At its meeting on Friday, May 10, the Ferris State University Board of Trustees voted to set tuition rates for the 2013-14 academic year, implementing a 2.24-percent increase for undergraduate tuition.
“In setting tuition rates this early in the year, the Board wanted to help students to best plan for the upcoming year,” said Ferris President David Eisler. “We have been very mindful of the cost of a college education, and this modest increase helps us meet our dual goals of containing costs and maintaining the quality of our academic offerings.”
Board of Trustees Chair Gary Granger echoed Eisler’s emphasis on keeping a Ferris degree affordable.
“We as a board are very pleased with efforts of the administration to be cost-conscious and offer an educational experience that is very competitive,” Granger said. “They’ve done a good job of working with their leadership team to evaluate expenses in every area so we can offer a fair and competitive rate at a very attractive price point for students and their families.”
In keeping with a structure currently in use at seven other Michigan universities, the trustees also voted to implement an upper-division tuition rate which will go into effect for the Spring 2014 semester. The rate will create a $5 differential between lower and upper-division rates, which reflects the increased costs of delivering instruction for third-and fourth-year students, vs. first-and second-year undergraduates. Ferris’ 300-400 level courses cost almost 30 percent more to deliver than the university’s 100-200 level courses.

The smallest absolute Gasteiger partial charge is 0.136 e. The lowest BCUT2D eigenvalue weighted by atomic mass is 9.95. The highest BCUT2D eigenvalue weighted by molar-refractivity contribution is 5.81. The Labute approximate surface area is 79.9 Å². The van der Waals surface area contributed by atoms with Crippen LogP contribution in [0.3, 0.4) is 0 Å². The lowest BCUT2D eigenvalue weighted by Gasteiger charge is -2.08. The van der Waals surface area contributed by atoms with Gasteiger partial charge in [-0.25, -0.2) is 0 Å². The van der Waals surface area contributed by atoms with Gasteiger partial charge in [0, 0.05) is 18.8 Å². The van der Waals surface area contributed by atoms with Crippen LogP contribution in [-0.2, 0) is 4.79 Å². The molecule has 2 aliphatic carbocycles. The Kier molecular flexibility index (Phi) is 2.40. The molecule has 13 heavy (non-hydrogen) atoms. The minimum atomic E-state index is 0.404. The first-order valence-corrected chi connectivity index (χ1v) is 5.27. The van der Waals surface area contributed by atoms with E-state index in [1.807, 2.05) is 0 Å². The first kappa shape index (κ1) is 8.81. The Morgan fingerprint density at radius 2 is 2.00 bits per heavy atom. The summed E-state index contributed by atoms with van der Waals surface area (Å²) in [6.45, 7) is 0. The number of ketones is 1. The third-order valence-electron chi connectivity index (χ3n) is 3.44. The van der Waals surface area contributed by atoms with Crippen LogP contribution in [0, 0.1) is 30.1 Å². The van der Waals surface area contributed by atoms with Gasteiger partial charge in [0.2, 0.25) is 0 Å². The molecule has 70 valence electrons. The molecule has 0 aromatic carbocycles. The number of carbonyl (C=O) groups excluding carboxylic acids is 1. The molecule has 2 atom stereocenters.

In April, Central Michigan University raised tuition rates 2.57 percent, and last week Michigan Tech raised undergraduate tuition 2.9 percent. For the fall semester, full-time undergraduates at Ferris will pay $365 per credit hour, an increase of just $8 per-credit-hour, or $120 per 15-credit-hour semester – for a total of $5,475 per semester. This brings the university’s undergraduate rate per 30-semester year to $10,950, up from $10,710. Last year, Ferris State University’s tuition increase of 2.59 percent was the second-lowest in the state.
Although appropriations for higher education have not yet been completed, the university is positioned to do well under the state’s formula for performance-based funding. Last year Ferris’ emphasis on career-oriented degrees, increased graduation rates and constrained administrative costs made it one of the top recipients of performance-based aid. The alignment of the university’s priorities with the need to create a workforce educated for 21st century challenges means Ferris again this year stands to be rewarded for meeting the state’s performance metrics.